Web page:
Where the bears hide ...

It is hard to believe Bern is the capital city of Switzerland. Looking down across its higgledly-piggledgy rooftops from the top of the Munster, the city that is divided by the River Aar quickly gives way to lush fields with a backdrop of snowy peaks on a clear day. Wandering through its UNESCO-protected cobbled streets, you realise the layout and architecture have barely changed since medieval times.

The centrepiece of the old town is a rather picturesque clock tower: the Zytglogge. It is a squat tower with a design on one side depicting the phases of the moon and the elevation of the sun above the horizon. Bern is intimately connected with bears. Images of the impressive creatures adorn walls, statues and of course the city flag. There is also a bear park featuring three very cute bears. I felt rather sorry for them as they didn't have a lot of space, but they appeared playful and happy. One was rolling around on the hillside and then accidentally tumbled down towards the river, dusted itself off and went for a paddle. He must have been young and looked just like a Steiff teddy.

The houses of parliament cast an impressive spectacle above the river and the city features several high and elegant bridges. The whole look of Bern reminded me of the classic Disney village that nestles beneath the palace. We stayed at the Innere Enge, a jazz-themed hotel above the city. Its expansive windows boasted an unbeatable panorama across Bern, and yet set in extensive parkland, the hotel felt completely removed from the city. It had its own Jazz Room, where jazz and blues concerts take place regularly throughout the year.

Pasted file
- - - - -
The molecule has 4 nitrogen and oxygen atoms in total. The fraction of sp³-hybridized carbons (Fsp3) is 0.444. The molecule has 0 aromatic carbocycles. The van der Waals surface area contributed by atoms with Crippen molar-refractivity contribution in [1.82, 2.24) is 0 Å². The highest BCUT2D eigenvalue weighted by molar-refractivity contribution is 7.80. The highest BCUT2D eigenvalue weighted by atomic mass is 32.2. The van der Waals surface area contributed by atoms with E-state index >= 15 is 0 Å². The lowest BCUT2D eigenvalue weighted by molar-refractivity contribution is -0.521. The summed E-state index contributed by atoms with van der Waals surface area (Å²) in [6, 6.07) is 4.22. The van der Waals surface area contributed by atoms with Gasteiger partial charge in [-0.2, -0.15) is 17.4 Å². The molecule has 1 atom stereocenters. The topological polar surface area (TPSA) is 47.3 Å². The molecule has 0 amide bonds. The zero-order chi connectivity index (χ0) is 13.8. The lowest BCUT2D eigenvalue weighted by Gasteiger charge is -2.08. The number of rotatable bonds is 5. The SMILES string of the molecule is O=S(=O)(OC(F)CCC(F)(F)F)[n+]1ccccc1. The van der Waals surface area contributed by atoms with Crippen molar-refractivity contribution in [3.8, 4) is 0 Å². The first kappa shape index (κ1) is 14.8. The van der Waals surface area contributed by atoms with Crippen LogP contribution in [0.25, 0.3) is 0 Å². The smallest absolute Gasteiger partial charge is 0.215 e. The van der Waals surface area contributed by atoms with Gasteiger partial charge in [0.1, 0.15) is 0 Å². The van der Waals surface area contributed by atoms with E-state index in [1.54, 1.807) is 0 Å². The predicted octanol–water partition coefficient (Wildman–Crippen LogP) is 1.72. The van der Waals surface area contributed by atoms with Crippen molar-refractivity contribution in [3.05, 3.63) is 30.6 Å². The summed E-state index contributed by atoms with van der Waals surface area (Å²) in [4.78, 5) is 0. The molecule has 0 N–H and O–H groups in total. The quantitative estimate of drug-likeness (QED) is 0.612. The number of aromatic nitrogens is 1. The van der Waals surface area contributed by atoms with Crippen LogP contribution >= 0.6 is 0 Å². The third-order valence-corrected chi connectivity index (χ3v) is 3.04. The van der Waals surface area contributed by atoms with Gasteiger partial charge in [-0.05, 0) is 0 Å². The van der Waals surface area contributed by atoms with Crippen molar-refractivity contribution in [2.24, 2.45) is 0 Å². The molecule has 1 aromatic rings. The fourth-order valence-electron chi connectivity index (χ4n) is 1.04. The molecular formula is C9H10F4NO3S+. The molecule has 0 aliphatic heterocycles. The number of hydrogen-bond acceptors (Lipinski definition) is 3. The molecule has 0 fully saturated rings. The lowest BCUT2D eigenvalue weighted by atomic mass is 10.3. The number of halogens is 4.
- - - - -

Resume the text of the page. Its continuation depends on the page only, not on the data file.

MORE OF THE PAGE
A real treat was going to watch a concert by Louisiana blues star Bobby Rush as part of the International Jazz Festival Bern. He was 78 but was jumping about the stage like a young man and wearing a very glam diamante studded jacket. He cracked a lot of jokes, and much of his music was improvised meaning the whole set came to life despite the intimacy of the concert room. It was blues as I have never seen it done before. He told a rather moving story too, about how as a young man he was commissioned to play a concert for a group of white men. He was made to stand behind a curtain, because although they loved his music, they couldn't bear the colour of his skin. Society is at times a ghastly place.

Tim and I awoke on Sunday to more sunshine and positively unseasonal temperatures - the whole weekend was deliciously warm. We played a round of mini golf on the hotel's course, which was really rather testing. It tested my patience at least when, for the sixth time, I completely missed a shot. During our game, a cute little cat trotted right into the middle of one of the holes and began to bask in the sunshine! We were served by a hopeless waiter during lunch at the Old Tram Station restaurant beside the river, but the sunshine and brisk summer breeze made up for it. After a wander down the river and gentle potter back through the old town we made our way to the station - feeling satisfied that we had experienced the character of Bern.
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